Dr. Keith injected humour & an understanding of the personality of one of our most famous authors.
For most of us, Dickens' novels are somewhat "dry" but Dr John through his insight & understanding of Dickens' underlying personality, was able to offer us an interesting critique of how Charles Dickens created the personalities in his books.
Dr. Keith outlined Dickens' upbringing in Portsmouth & the difficulties that ensured when his father was imprisoned for embezzling the Royal Navy.
Despite no formal education Dickens edited a journal for 20 years, wrote 15 novels as well as lecturing & campaigning for many aspects of social reform.
More information about Dr. Keith Hooper can be found:
|Posted on September 19, 2019 at 8:00 AM|
Rodney Cross was welcomed today who gave a great insight into the 'family' business.
In the Early Days of 1900s, a young Roland Cross, whilst still at school, was appointed Secretary and Treasurer of the Bath Model Aeroplane Club. On leaving school Roland secured an apprenticeship with the Arrol Johnson Motor Works in Dundee.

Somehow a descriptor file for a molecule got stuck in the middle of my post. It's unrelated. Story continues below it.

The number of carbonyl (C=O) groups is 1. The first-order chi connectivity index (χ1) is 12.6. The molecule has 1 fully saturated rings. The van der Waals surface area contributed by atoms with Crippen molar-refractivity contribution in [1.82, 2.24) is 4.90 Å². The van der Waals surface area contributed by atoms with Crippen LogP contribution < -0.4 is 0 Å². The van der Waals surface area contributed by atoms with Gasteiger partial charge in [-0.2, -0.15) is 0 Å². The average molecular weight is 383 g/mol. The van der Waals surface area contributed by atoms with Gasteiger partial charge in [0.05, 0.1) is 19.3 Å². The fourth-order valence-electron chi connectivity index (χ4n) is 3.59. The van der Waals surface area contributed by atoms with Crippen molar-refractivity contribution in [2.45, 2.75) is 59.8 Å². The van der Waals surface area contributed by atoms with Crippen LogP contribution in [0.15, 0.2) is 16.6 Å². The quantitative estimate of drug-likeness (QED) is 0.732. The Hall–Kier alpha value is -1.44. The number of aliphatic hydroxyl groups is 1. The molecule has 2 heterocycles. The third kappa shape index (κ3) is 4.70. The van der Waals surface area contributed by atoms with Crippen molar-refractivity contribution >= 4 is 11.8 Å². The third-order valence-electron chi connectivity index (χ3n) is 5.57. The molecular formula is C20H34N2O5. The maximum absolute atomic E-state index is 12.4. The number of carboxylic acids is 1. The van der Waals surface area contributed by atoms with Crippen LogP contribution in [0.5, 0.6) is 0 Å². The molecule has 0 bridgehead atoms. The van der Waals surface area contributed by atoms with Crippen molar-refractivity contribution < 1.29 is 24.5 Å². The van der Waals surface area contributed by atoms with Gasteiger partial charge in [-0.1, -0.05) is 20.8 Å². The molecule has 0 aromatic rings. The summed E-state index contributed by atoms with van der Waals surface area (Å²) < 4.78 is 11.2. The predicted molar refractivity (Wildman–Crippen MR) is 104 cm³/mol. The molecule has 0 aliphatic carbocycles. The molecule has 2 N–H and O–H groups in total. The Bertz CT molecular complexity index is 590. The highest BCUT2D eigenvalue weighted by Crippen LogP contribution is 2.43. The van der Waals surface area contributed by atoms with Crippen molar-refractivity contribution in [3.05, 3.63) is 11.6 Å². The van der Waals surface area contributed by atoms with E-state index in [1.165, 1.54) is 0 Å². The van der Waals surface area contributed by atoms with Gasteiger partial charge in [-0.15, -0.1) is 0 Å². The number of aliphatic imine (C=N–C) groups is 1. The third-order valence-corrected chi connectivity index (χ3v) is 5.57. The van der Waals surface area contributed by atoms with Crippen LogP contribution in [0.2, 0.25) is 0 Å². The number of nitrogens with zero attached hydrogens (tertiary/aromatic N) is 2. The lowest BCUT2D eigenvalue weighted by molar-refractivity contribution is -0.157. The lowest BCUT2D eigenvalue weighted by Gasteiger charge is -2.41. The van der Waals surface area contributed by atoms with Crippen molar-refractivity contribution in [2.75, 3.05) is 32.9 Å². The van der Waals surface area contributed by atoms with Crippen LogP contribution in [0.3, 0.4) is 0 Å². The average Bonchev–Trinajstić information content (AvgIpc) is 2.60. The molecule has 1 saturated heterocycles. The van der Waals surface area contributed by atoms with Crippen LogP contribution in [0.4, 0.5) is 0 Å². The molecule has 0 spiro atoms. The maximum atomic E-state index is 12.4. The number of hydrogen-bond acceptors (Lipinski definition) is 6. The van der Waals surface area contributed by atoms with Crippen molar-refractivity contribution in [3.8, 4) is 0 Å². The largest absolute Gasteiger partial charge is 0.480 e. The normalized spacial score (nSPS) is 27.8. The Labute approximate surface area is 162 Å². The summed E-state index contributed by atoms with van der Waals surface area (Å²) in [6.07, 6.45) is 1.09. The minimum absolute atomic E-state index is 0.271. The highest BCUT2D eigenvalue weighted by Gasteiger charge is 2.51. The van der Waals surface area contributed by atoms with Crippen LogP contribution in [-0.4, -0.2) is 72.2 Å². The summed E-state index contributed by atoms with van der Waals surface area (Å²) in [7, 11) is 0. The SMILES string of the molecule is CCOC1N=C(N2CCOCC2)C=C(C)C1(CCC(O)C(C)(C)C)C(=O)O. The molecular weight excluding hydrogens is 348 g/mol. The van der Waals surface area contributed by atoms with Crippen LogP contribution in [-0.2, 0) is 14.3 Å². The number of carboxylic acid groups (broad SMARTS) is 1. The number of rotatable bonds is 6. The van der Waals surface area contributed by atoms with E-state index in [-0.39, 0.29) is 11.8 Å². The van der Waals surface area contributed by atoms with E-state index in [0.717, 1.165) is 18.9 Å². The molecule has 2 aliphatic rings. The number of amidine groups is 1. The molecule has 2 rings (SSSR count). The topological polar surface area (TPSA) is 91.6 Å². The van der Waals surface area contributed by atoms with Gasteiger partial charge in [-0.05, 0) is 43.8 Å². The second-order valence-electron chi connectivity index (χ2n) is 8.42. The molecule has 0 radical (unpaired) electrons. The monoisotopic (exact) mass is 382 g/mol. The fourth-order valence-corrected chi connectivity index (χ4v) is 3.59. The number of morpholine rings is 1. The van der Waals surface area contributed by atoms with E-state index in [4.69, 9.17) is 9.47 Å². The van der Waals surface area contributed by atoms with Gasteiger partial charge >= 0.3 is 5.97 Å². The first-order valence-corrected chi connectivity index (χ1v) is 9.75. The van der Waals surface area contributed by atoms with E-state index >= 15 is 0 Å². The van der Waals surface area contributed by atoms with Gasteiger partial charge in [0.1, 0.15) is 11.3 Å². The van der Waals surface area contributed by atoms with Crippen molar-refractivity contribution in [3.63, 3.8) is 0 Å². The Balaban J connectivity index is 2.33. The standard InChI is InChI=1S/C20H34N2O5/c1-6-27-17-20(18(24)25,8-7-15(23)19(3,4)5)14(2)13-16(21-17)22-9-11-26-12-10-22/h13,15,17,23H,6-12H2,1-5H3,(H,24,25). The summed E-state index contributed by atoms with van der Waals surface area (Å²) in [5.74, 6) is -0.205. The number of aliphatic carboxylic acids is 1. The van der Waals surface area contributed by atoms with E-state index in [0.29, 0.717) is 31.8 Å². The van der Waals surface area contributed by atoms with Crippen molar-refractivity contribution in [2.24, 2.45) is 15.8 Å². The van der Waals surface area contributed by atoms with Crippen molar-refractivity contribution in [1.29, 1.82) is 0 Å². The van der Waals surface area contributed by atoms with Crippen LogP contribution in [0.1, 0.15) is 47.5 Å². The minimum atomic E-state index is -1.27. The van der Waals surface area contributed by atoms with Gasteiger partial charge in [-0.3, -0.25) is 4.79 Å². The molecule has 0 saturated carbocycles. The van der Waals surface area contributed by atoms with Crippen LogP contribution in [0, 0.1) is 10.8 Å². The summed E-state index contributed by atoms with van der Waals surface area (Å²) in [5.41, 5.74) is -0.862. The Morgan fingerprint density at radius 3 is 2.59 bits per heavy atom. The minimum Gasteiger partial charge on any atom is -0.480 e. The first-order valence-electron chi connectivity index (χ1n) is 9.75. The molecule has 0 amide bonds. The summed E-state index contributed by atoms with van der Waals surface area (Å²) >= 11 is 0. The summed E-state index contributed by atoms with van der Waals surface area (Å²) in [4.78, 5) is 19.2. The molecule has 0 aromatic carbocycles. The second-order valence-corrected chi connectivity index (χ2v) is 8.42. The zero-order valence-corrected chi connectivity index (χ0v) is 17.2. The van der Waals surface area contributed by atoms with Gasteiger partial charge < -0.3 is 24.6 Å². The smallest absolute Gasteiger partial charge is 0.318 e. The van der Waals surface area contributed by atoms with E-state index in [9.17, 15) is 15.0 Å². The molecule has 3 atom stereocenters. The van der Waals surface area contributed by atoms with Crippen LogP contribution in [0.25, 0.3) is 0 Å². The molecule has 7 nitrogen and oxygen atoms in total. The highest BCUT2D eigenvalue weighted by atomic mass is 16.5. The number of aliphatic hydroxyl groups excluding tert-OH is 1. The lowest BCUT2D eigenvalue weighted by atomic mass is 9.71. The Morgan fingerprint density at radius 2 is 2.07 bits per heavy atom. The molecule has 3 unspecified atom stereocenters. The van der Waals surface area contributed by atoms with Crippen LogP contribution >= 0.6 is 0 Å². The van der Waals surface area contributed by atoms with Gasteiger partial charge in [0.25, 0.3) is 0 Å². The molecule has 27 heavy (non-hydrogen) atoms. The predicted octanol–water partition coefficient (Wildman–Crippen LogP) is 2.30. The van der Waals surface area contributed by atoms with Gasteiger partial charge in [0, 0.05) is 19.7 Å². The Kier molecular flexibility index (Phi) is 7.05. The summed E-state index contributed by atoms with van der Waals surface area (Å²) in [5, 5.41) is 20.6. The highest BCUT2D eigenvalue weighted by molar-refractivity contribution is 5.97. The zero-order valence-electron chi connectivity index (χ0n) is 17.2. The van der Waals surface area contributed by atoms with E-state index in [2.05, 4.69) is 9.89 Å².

In the 1910s, Roland joined the British and Colonial Aeroplane Company in Bristol where he designed parts for the Bristol Fighter biplane. After the war he moved to Vickers Aeron to increase his engineering experience.
In the 1920s, the Cross Rotary Valve Engine was invented. Roland designed his innovative rotary valve engine which proved to be superior in power output and torque to the conventional poppet valve equivalent. The first Cross company was set up to develop the concept.
Immensely powerful and widely used Centaurus and Hercules sleeve valve engines suffered from excessive oil consumption. The Cross Sleeve Contracting Ring solved this problem and over 300,000 were eventually manufactured.